Malaysia sees drop in measles cases


To your health: Both WHO and Unicef say that vacination protects people of all ages against diseases.

KUALA LUMPUR: There has been a decline in the number of measles cases in Malaysia from 1,958 in 2018 to 1,077 last year.

“However, measles deaths rose from six in 2018 to 15 last year, ” said Health director-general Datuk Dr Noor Hisham Abdullah in a statement yesterday to mark World Immunisation Week (April 24 to April 30).

Dr Noor Hisham said pertussis (whooping cough) cases also increased from 892 in 2018 to 915 last year, while deaths declined from 22 to 20 for the same period.

As for diphtheria cases, it declined slightly, from 18 in 2018 to 16 last year, with six deaths for each respective year.

“The majority of these cases did not receive vaccination.

“There were also cases among infants, who were not old enough to be vaccinated, ” he said.

For WHO and Unicef, measles continues to remain an ever-present threat, especially if vaccination rates drop, with projections indicating that as many as 800,000 people may have been infected with measles last year.

“This year, there are increasing concerns about another resurgence, especially if vaccination rates fall due to delay or suspension of scheduled immunisation activities as a result of Covid-19, ” said WHO and Unicef, adding that the Covid-19 pandemic was a good illustration of how fast an outbreak could spread when communities do not have immunisation.

“While no vaccine exists yet for Covid-19, the world has effective and safe vaccines for other serious and highly contagious diseases like measles, polio or diphtheria.

“In taking appropriate measures to prevent the spread of Covid-19, we must make efforts to ensure that children are up-to-date with their vaccination schedule, ” they said in a joint statement yesterday.

“Globally, the Covid-19 pandemic is overstretching health systems. Health workers are being diverted to support the outbreak response, putting them at risk of illness and death.

“The longer the pandemic continues, the more essential health services, including vaccination services are disrupted, ” they said.

World Immunisation Week aims to promote the use of vaccines to protect people of all ages against diseases.

With this year’s theme being #VaccinesWork for All, the campaign will focus on how vaccines – along with the people who develop and deliver them – are heroes in protecting public health.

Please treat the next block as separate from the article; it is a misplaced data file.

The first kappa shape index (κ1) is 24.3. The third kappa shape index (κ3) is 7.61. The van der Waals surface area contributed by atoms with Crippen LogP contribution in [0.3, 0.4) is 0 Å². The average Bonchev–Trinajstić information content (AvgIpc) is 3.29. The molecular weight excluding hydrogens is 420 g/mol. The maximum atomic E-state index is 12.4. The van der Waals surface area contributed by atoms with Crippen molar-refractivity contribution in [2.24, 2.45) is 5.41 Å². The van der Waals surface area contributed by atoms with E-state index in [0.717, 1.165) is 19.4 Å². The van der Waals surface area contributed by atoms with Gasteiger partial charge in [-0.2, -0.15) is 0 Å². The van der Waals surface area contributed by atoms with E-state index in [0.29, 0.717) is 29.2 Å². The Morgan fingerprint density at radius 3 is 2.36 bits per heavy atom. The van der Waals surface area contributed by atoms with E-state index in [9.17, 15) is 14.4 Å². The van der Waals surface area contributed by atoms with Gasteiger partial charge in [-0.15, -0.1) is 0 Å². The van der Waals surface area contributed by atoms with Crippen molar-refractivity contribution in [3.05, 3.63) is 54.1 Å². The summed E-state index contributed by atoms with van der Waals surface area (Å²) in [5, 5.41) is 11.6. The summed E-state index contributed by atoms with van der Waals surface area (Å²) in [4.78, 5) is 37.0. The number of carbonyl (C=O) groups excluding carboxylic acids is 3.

They pointed out that Sabah is now in urgent need to resume its polio vaccination programme that has been interrupted by the movement control order.

In February, the Health Ministry received 2.5 million doses of polio vaccine that will be delivered to over one million children below 13 years old in the state as part of the polio immunisation campaign following an outbreak of the disease.

“It is crucial that efforts are made to resume and strengthen immunisation activities as soon as physical distancing measures are lifted.

“There are many impacts of Covid-19, including the possible resurgence of diseases that can be prevented with safe and effective vaccines, ” said Dr Lo Ying-Ru, WHO representative for Malaysia, Brunei and Singapore.

WHO maintains that it is essential to ensure access to immunisation services during Covid-19, and that parents should continue to bring their children to be vaccinated against vaccine-preventable diseases.

“WHO urges countries to prioritise the continuation of routine immunisation of children in essential service delivery, as well as vaccinations for groups most at risk.

“If immunisation services must be suspended, urgent catch-up vaccinations should be rescheduled as soon as possible, prioritising those most at risk, ” they said.

Both organisations also said that the impact from Covid-19 has been a painful lesson for the failure to make vaccines universally available.

“The poorest and most marginalised children, who need immunisation the most, continue to be the least likely to get it.

“Most of the unvaccinated children live in remote rural locations or with undocumented, refugee, migrant or stateless families.

“Disease does not discriminate, and neither should interventions. Every child, no matter their status, has the right to be immunised, ” said Marianne Clark-Hattingh, Unicef representative to Malaysia.

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